Sam, and I’m just asking, have you ever tried growing tomatoes yourself?
Bill Bolte

I have grown tomatoes, although not commercially. I did notice that growing tomatoes did NOT require:

  1. Any plowing.
  2. Any harrowing/raking/furrowing.
  3. Any use of a petroleum-based fertilizer.
  4. GMO seeds.
  5. A tractor/horse-drawn implements.
  6. Bundling and drying after harvest.
  7. Threshing/winnowing.
  8. Milling/refining.
  9. Burning the stubble (or collecting it in a second harvest for feeding animals, to be used as fuel, etc).

There’s a heck of a lot more to growing plants than water, sunlight, and soil requirements. The amount of labor required (whether performed by muscle or petroleum power) to plant, tend, and harvest tomatoes is miniscule compared to that of “staple” grains like rice, wheat, and corn.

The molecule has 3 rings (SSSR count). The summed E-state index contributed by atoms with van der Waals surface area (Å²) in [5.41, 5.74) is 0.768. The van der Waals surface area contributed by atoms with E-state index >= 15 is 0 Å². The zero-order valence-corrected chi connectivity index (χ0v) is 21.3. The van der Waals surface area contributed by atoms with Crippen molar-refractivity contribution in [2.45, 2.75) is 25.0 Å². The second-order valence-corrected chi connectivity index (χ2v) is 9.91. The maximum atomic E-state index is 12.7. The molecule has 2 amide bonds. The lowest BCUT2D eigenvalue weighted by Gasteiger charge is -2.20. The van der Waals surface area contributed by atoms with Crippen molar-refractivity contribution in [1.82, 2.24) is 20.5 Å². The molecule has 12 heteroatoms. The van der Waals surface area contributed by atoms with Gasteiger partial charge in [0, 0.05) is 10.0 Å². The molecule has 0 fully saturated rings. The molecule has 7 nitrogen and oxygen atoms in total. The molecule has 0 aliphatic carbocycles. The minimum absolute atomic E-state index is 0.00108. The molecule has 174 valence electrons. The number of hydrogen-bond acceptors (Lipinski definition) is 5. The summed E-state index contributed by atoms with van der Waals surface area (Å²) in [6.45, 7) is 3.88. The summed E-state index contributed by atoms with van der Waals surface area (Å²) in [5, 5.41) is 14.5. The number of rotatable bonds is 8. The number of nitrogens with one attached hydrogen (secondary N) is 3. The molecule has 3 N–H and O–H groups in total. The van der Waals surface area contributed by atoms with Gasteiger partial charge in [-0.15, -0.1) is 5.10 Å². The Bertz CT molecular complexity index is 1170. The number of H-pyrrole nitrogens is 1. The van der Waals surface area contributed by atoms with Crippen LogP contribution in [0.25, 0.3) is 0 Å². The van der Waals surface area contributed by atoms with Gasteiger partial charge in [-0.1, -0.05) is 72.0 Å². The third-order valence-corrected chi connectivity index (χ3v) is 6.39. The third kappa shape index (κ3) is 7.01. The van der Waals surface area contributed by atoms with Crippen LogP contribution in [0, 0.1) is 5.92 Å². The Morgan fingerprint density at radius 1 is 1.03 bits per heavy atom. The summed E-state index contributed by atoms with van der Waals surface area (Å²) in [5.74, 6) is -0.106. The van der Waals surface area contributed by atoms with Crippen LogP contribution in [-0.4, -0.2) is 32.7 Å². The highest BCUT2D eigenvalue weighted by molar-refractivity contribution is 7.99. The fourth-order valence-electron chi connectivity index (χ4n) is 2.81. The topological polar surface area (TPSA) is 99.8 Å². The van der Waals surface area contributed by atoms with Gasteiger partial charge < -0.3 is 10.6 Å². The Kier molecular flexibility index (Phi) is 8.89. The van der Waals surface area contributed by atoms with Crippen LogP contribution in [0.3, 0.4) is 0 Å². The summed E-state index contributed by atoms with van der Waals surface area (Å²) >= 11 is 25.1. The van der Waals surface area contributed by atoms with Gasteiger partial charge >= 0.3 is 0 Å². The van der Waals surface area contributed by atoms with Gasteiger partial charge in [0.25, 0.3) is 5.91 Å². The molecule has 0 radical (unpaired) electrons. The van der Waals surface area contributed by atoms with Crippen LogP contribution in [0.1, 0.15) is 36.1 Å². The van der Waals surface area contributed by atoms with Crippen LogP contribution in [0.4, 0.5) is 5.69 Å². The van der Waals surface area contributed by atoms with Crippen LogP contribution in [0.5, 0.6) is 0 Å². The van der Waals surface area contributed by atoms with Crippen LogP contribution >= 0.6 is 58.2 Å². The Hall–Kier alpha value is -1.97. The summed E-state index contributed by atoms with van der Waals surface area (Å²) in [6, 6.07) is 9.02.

It’s easy to compare “apples to apples” and stick to quantifiable factors like soil and water requirements instead of taking into account the larger effect on the environment from using petroleum-powered machines to perform the near-Herculean amounts of labor required to grow grains. Furthermore, grains require a tremendous amount of processing even AFTER being harvested while tomatoes do not.

And that’s to say nothing of the large-scale destruction of the soil’s biosphere by all the plowing, furrowing, raking, and burning that is required for many “staple” grains.

The only thing you need to do for a tomato plant is a) make a tiny hole big enough for the seed and b) provide a small margin of non-competitive space (either sympathetic plants like marigolds, a thin layer of straw, etc) around it. The soil biosphere (including worms, fungi, and bacteria) remains intact and healthy after planting tomatoes instead of being literally ripped to pieces when grains are planted.

Only in some Platonic universe (such as aboard the ISS space station) can you look at tomatoes and say they are “costlier” to grow than wheat.

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